Edible Backyards is re-creating the spaces of olde-time homesteaders coming into Philadelphia. We are sharing a life-style sought by ourselves. By incorporating objects built from reclaimed wood into your backyards for the planting of fruits, vegetables, ornamentals, medicinal and culinary herbs and artist gilds, and for the caring of chickens and bees &c, we hope to help you create a life-style of self-sufficient living, a slowing down, and a home.
"Let every house be placed, if the person pleases, in the middle of its plat, as to the breadthway of it, so that there may be ground on each side for gardens or orchards, or fields, that it may be a greene country towne, which will never be burnt & always wholesome." William Penn
Along with a growing gardening section in Peg and Awl, Edible Backyards offers reclaimed wood garden boxes for the ground or raised in a variety of sizes.
Gardening is one of the oldest skills of mankind. It has manifested itself in many ways throughout history from civilization cultivation, scientific exploration, food provision and moral regeneration. Philadelphia has been an important contributor to this metamorphosis. From the city’s founding till present day the fulfillment of growing plants flows strong in the city's blood. Whatever the motivation or impact on history, the act of watching things grow, to sow a seed and have it turn into a flower, fruit or vegetable has had an enduring legacy that rejuvenates and sustains.
Pre-Columbian American landscape was largely untamed; a wilderness. Europeans began to migrate in numbers in the 1600s bringing with them plants for food, many of which have become known to the present day gardener as weeds. This infiltration of foreign species swept the Americas and changed the landscape forever.
In 1681 William Penn founded Philadelphia with gardening and the growing of plants and trees in the forefront of his vision and plans.
"Let every house be placed, if the person pleases... so that there may be ground on each side for gardens or orchards, or fields, that it may be a greene country towne, which will never be burnt & always wholesome." William Penn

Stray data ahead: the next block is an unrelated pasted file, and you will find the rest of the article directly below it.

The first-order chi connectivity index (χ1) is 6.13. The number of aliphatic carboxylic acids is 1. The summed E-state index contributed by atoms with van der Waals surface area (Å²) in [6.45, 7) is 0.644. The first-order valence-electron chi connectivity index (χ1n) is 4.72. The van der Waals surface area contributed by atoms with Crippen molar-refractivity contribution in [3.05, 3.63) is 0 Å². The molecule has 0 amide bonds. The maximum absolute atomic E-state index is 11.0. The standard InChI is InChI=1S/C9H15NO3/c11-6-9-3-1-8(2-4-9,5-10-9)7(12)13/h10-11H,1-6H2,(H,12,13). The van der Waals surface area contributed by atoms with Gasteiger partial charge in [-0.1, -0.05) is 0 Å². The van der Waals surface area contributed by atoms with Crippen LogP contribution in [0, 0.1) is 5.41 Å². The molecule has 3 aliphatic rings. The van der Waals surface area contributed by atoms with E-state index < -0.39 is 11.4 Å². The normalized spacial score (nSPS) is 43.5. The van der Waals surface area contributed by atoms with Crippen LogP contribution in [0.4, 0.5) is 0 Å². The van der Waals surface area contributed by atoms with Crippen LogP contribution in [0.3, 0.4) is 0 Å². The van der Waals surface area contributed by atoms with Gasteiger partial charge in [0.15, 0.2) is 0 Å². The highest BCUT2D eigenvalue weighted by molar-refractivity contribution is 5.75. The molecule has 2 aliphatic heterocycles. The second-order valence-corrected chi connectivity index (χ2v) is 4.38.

In 1728 John Bartram, widely known as America's father of botany, started his gardens on the Schuylkill River. Traveling along the east coast he gathered, recorded and grew his plant findings. With his father’s extensive collection, Bartram Jr. created the first ever nursery catalogue of plants and sold them worldwide, kindling the desire to cultivate localized plants globally.
In 1784 David Landreth moved his seed company from Montreal to Philadelphia. With the establishment of a seed company that carried plants native to Europe, America and Asia, Landreth furthered the trend of food globalization. By the early 1900s in Philadelphia, seed companies had such an expansive catalogue that it became increasingly easy to source limitless seeds and plants from anywhere around the world. This industrialization of gardening changed the mindset of gardeners. Anyone could plant virtually anything without the practice of sustained gardening or seed saving.
WWI began, the depression hit and up until the end of WWII gardening became more of a necessity than ever. With many farmers sent off to war and enveloping poverty, the US government established Victory Gardens, encouraging and educating people to maintain gardens in their yards. Instructional videos, pamphlets and incentives, (seeds, tax breaks, &c) were created by the government and the gardens flourished.
In the mid to late 1900s Americans lost touch with gardening. As consumerism grew and grocery stores sprouted up across the country, the necessity for home gardening dwindled. The separation from garden to table grew and grew until people had no idea where or in what condition their food was grown.
With the present day food culture being ravaged by the monsters of food processing and globally-scaled agricultural production and shipping, there has been a moral regeneration to know how and where our food is cultivated. Growing one’s food, or buying from smaller scaled local farms and gardens is a good way to assure we know what we are eating.
With many factors all pointing to one common answe, people of cities and suburbs all over the world have begun a revival of gardens, orchards, and farms. Here in Philadelphia, we have a vibrant network of organizations and individuals at work.
Some of note are Greensgrow, Emerald Street Urban Farm, the Philadelphia Orchard Project, the Urban Tree Connection, Philly Food Forests and now, Edible Backyards!